When it comes to bureaucracy, the helpfulness of the locals, if it is easy to connect or not, the language barrier - I have only made good experiences. So far, everyone has been helpful, easy to talk to, speaking almost perfect English (or even German) since many attend universities abroad. There is all kinds of people living here, some grumpy, some introverted, some super outgoing - just like everywhere else in the world. The mindset of the Icelanders is different, though. I would connect it to the rough conditions, to living so close to and with nature, so secluded, with such a small population and therefore so much space that Icelanders don't stress easily, and aren't as perfectionistic as most of us Germans. I also found them to be way less judgemental and more open-minded than what I am used to from back home. (Not to tar all with the same brush, of course.)
If you enjoy all kinds of weather, are a huge fan of the outdoors, seek some solitude every now and then and an overall more remote life, Iceland might be your cup of tea. If you don't mind dialing it down with the social life for a little while, don't need an overwhelming variety of food to choose from and find 15°C to be the perfect temperature for summer then I would say:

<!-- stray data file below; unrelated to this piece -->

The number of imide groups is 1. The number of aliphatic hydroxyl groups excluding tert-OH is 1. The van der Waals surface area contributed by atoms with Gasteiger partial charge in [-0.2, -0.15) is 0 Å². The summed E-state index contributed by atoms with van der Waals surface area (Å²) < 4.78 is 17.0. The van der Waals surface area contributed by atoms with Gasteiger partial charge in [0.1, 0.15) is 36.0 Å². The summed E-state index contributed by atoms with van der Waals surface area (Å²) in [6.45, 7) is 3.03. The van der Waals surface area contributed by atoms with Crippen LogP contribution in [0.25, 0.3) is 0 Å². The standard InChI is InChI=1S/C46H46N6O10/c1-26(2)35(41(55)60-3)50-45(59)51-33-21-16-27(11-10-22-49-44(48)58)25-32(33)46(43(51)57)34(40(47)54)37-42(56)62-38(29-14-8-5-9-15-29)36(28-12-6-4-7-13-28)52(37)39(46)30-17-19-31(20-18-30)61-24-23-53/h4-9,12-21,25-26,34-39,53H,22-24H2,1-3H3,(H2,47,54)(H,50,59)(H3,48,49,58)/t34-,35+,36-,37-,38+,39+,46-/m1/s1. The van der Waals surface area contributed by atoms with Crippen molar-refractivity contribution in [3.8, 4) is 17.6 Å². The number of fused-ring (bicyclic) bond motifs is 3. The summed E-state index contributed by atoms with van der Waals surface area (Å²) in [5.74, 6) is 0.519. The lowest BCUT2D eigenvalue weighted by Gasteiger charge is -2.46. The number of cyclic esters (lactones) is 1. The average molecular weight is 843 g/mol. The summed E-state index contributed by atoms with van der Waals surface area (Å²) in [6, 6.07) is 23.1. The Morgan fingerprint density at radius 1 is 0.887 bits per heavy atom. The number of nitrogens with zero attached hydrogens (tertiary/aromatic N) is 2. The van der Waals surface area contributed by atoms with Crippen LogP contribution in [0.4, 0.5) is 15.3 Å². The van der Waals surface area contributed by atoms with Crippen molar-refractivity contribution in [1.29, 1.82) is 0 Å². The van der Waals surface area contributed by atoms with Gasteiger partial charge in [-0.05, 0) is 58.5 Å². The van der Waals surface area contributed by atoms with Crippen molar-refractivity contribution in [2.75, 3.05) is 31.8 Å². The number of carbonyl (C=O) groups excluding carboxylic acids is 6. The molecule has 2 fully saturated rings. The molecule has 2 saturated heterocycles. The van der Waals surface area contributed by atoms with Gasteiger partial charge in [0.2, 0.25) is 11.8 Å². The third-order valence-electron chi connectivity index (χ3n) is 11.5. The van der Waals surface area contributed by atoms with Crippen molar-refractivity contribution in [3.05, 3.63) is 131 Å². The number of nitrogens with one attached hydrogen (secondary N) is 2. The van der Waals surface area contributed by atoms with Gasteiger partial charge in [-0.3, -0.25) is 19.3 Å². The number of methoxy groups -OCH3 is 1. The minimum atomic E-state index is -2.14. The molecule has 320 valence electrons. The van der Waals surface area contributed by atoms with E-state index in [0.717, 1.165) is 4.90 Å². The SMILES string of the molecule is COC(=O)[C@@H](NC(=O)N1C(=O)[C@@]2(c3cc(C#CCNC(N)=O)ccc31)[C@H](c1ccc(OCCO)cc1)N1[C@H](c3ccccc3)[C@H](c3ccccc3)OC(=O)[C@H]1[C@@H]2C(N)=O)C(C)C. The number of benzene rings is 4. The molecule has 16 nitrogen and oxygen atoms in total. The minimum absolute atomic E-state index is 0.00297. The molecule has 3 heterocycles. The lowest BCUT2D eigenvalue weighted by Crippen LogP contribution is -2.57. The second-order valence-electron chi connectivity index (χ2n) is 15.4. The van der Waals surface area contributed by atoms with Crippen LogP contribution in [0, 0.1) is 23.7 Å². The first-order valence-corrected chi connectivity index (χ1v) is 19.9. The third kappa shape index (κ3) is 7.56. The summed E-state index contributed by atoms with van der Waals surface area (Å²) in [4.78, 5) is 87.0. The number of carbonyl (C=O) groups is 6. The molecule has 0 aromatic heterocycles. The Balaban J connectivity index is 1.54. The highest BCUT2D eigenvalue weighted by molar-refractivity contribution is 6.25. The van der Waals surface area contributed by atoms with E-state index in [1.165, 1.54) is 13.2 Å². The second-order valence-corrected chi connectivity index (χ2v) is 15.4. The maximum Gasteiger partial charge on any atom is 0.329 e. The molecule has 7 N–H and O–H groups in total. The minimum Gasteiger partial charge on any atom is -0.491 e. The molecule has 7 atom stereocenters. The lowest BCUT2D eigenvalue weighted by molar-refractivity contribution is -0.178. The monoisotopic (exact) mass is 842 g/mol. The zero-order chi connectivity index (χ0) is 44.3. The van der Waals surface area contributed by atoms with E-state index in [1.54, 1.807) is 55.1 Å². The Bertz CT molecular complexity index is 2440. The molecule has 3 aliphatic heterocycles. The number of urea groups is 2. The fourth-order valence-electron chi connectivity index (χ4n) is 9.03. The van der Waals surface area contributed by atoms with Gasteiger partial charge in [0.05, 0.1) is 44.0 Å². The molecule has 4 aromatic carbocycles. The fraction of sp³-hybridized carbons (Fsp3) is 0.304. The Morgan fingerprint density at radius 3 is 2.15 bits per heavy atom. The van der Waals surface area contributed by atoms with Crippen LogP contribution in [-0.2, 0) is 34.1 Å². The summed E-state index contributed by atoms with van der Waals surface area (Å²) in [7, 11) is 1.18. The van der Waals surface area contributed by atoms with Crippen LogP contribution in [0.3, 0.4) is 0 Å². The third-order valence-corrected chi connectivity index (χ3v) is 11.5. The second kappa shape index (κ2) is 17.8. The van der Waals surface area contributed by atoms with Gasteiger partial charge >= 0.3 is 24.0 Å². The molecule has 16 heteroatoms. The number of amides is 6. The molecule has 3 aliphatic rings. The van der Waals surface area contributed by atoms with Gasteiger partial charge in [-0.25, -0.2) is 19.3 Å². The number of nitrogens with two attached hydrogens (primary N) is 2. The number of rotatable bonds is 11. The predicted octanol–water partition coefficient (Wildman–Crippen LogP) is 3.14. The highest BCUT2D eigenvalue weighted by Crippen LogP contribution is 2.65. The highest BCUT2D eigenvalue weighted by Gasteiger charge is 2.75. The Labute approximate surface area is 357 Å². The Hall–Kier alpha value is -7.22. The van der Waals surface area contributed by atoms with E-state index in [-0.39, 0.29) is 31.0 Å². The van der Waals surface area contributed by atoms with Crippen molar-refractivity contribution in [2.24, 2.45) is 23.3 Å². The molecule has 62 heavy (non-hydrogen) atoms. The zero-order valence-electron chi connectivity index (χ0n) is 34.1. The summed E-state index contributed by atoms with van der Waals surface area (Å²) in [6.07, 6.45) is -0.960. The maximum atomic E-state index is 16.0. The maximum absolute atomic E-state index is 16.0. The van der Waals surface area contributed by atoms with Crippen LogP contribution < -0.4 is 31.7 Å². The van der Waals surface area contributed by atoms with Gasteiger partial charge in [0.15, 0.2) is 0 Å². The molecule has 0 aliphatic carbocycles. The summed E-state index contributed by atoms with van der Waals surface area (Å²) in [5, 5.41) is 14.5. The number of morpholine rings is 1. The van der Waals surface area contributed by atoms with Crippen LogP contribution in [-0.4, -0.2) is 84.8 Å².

go for it! It can never hurt to start looking into a possible change for the better.
I have no idea how other expats feel - but for me, moving here was the best decision I have ever made in my entire life. When I envision my future, I envision a cabin in the countryside, a dock with a canoe, a greenhouse, lots of furry friends, hiking, paddling, reading, breathing. I do not envision endless traveling, a huge townhouse, a fancy car, a walk-in closet or anything alike. All I see for my future is a simple life. In Iceland. It always is Iceland.
To sum it all up and aware of the fact that I'm now going to repeat myself: I LOVE living up north. I made the right move at the right time and did not regret it, ever since. There are obstacles and difficulties to overcome, conditions to accept but nothing I wouldn't gladly do. So for me, there is no downside big enough ever to have any doubts about my decision moving here. It's not all peachy, all the time, either but overall, I can't complain and so I won't. I am happy, I am grateful,
I am HOME!
I'm also going to write an extensive article on how to best approach immigrating to Iceland and answer questions like how to find a job, get in contact with locals, what to keep in mind, how the health care system works and how bureaucracy is - for all those who are considering relocating. So stay tuned.